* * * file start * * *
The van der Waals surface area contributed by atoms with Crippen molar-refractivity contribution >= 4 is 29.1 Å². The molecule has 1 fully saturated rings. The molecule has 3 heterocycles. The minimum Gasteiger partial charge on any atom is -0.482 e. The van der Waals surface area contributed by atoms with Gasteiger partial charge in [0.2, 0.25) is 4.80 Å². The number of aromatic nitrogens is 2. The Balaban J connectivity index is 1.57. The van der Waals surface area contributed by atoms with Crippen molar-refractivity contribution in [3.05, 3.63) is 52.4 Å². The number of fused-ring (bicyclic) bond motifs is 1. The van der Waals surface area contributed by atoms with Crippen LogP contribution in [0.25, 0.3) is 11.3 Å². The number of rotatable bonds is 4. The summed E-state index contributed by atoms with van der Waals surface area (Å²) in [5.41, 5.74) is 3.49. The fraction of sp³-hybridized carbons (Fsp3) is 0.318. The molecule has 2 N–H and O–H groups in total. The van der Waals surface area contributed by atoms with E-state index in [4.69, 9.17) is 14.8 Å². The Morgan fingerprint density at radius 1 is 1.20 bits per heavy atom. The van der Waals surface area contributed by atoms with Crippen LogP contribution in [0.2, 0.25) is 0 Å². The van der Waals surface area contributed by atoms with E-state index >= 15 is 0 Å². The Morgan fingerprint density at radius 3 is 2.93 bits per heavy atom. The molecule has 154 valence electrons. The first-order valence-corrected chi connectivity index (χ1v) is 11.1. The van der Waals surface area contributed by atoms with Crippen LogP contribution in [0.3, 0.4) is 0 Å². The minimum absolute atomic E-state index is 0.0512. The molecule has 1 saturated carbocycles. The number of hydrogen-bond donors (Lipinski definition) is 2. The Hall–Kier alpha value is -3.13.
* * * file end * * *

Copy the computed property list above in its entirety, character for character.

The van der Waals surface area contributed by atoms with Crippen molar-refractivity contribution >= 4 is 29.1 Å². The molecule has 1 fully saturated rings. The molecule has 3 heterocycles. The minimum Gasteiger partial charge on any atom is -0.482 e. The van der Waals surface area contributed by atoms with Gasteiger partial charge in [0.2, 0.25) is 4.80 Å². The number of aromatic nitrogens is 2. The Balaban J connectivity index is 1.57. The van der Waals surface area contributed by atoms with Crippen molar-refractivity contribution in [3.05, 3.63) is 52.4 Å². The number of fused-ring (bicyclic) bond motifs is 1. The van der Waals surface area contributed by atoms with Crippen LogP contribution in [0.25, 0.3) is 11.3 Å². The number of rotatable bonds is 4. The summed E-state index contributed by atoms with van der Waals surface area (Å²) in [5.41, 5.74) is 3.49. The fraction of sp³-hybridized carbons (Fsp3) is 0.318. The molecule has 2 N–H and O–H groups in total. The van der Waals surface area contributed by atoms with E-state index in [4.69, 9.17) is 14.8 Å². The Morgan fingerprint density at radius 1 is 1.20 bits per heavy atom. The van der Waals surface area contributed by atoms with Crippen LogP contribution in [0.2, 0.25) is 0 Å². The van der Waals surface area contributed by atoms with E-state index >= 15 is 0 Å². The Morgan fingerprint density at radius 3 is 2.93 bits per heavy atom. The molecule has 154 valence electrons. The first-order valence-corrected chi connectivity index (χ1v) is 11.1. The van der Waals surface area contributed by atoms with Crippen LogP contribution in [0.3, 0.4) is 0 Å². The minimum absolute atomic E-state index is 0.0512. The molecule has 1 saturated carbocycles. The number of hydrogen-bond donors (Lipinski definition) is 2. The Hall–Kier alpha value is -3.13.